RPA-Binding Protein ETAA1 Is an ATR Activator Involved in DNA Replication Stress Response

RPA-Binding Protein ETAA1 Is an ATR Activator Involved in DNA Replication Stress Response ETAA1 (Ewing tumor-associated antigen 1), also known as ETAA16, was identified as a tumor-specific antigen in the Ewing family of tumors. However, the biological function of this protein remains unknown. Here, we report the identification of ETAA1 as a DNA replication stress response protein. ETAA1 specifically interacts with RPA (Replication protein A) via two conserved RPA-binding domains and is therefore recruited to stalled replication forks. Interestingly, further analysis of ETAA1 function revealed that ETAA1 participates in the activation of ATR signaling pathway via a conserved ATR-activating domain (AAD) located near its N terminus. Importantly, we demonstrate that both RPA binding and ATR activation are required for ETAA1 function at stalled replication forks to maintain genome stability. Therefore, our data suggest that ETAA1 is a new ATR activator involved in replication checkpoint control. http://www.deepdyve.com/assets/images/DeepDyve-Logo-lg.png Current Biology Elsevier

RPA-Binding Protein ETAA1 Is an ATR Activator Involved in DNA Replication Stress Response

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Publisher
Cell Press
Copyright
Copyright © 2016 Elsevier Ltd
ISSN
0960-9822
D.O.I.
10.1016/j.cub.2016.10.030
Publisher site
See Article on Publisher Site

Abstract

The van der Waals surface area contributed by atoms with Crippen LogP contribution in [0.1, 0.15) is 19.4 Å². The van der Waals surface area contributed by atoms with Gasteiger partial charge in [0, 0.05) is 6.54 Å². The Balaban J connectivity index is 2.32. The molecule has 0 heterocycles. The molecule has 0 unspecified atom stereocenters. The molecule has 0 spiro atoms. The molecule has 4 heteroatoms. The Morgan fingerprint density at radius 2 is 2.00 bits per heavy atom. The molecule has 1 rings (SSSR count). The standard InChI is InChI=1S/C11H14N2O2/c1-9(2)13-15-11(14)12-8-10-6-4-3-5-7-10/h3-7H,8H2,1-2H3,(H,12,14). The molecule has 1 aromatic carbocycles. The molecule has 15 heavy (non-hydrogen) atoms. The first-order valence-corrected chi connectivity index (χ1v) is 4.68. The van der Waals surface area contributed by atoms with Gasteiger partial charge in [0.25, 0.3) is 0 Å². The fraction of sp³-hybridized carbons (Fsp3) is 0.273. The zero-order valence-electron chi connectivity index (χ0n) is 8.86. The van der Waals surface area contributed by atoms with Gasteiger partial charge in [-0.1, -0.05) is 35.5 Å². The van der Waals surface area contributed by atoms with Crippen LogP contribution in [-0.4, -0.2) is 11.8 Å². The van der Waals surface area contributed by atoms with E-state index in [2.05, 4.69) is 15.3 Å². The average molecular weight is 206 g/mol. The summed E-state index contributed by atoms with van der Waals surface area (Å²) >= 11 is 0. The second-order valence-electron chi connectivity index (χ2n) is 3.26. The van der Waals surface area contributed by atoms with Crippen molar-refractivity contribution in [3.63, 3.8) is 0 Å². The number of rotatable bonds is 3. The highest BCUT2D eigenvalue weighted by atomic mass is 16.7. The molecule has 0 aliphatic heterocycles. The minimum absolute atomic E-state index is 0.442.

ETAA1 (Ewing tumor-associated antigen 1), also known as ETAA16, was identified as a tumor-specific antigen in the Ewing family of tumors. However, the biological function of this protein remains unknown. Here, we report the identification of ETAA1 as a DNA replication stress response protein. ETAA1 specifically interacts with RPA (Replication protein A) via two conserved RPA-binding domains and is therefore recruited to stalled replication forks. Interestingly, further analysis of ETAA1 function revealed that ETAA1 participates in the activation of ATR signaling pathway via a conserved ATR-activating domain (AAD) located near its N terminus. Importantly, we demonstrate that both RPA binding and ATR activation are required for ETAA1 function at stalled replication forks to maintain genome stability. Therefore, our data suggest that ETAA1 is a new ATR activator involved in replication checkpoint control.

Journal

Current BiologyElsevier

Published: Dec 19, 2016

References

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